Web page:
Although Philadelphia hosted those constructing the U.S. Constitution in 1787, it was also home to Richard Allen and Absalom Jones, two prominent black ministers that would form the Free African Society (FAS) of Philadelphia. The FAS mission included providing mutual aid among church congregations, notably for free blacks.2 Allen and Jones eventually split over differences on how to worship. Allen, a committed Methodist, did not enjoy the Quaker-style methods, including silent prayer; he wanted members of his church to openly express themselves. He left the FAS, but Absalom Jones remained and became the organization's president. Most of the members were former slaves and many of them went on to become active abolitionists.3
By the eve of the Civil War, at least 10,000 free blacks resided in New Orleans, although that number is believed to be low. Some of the reason for the high numbers of free blacks can be attributed to Haitian refugees that arrived in 1809. From that population, St. James created a strong congregation, but some of the members -- despite laws that forbade it -- were slaves. Within New Orleans, free blacks, creoles, and other mixed races formed a more broadly themed coalition called the Free People of Color. St. James exists as one reminder of the incredible cultural heterogeneity that existed in New Orleans, even as the Civil War commenced. 4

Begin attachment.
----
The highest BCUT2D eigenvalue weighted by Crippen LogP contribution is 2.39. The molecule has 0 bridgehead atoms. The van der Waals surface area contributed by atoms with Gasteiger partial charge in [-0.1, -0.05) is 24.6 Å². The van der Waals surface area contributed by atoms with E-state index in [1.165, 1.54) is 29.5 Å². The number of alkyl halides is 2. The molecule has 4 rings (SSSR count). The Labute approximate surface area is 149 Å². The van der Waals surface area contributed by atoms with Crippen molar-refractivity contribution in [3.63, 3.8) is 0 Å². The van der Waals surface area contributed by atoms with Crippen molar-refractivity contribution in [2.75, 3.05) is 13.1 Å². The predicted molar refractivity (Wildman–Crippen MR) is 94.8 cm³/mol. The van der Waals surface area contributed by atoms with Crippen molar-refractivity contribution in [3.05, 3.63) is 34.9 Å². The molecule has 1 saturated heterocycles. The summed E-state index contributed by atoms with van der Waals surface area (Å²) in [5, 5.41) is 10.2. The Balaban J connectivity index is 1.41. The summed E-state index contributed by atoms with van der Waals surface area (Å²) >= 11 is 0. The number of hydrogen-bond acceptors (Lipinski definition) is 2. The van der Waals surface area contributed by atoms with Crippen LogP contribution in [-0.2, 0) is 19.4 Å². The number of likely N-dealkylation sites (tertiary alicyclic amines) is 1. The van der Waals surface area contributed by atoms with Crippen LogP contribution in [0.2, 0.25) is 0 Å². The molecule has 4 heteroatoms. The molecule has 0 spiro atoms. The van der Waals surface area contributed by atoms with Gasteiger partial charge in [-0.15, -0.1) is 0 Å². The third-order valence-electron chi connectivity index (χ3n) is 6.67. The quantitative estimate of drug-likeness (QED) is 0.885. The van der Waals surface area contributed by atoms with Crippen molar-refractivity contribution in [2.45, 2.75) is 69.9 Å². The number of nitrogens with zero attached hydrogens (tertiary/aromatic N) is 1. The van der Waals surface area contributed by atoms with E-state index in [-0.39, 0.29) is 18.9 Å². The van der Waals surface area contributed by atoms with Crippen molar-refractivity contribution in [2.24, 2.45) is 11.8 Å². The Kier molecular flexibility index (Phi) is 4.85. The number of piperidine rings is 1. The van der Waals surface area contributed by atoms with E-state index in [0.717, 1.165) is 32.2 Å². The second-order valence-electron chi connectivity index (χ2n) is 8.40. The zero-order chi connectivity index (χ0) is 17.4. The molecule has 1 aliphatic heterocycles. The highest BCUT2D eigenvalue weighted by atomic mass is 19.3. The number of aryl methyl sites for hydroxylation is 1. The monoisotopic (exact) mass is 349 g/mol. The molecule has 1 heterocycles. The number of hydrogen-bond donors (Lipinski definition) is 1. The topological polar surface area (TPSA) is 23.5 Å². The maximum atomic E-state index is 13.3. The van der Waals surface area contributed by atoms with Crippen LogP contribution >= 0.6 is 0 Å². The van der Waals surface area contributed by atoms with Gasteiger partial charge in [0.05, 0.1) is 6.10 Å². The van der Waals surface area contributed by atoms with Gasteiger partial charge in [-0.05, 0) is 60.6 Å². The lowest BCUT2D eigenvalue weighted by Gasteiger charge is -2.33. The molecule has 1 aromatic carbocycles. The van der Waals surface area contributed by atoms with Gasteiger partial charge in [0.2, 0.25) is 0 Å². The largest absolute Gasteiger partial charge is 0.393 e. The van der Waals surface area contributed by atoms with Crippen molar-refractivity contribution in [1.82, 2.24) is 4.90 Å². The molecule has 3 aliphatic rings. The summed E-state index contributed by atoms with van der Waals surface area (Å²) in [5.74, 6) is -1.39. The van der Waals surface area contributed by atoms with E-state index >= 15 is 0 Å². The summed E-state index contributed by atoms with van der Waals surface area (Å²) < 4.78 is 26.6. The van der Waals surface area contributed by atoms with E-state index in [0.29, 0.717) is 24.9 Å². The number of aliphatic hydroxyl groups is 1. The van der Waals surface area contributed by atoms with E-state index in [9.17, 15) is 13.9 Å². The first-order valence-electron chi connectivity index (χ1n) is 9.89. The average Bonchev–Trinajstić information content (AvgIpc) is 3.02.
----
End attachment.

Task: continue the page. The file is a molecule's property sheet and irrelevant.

But, it's history goes beyond the Civil War. In fact, a report by Tulane University noted:
During the late 1800s and early 1900s, the church served as the organizational site for the Black Masons of Louisiana. In the early 1900s, the church secured the establishment of a black elementary school, the Bienville School, later renamed the Albert Wicker School. In the second half of the 20th century, the church was involved in the organization of the Black YMCA (later named the Dryades Street YMCA) and it served as a staging site for Civil Rights protests on Canal Street. St. James owns a number of properties adjacent to the church, and part of their post-Katrina mission is to provide affordable housing to neighborhood residents in need. The church also continues to support the Albert Wicker School located a few blocks away on Bienville Street.5
The building stands as a legacy of black culture in New Orleans, as well as numerous mixed races. And the church's history provides insight into the broader historical narrative that is New Orleans for more than two centuries.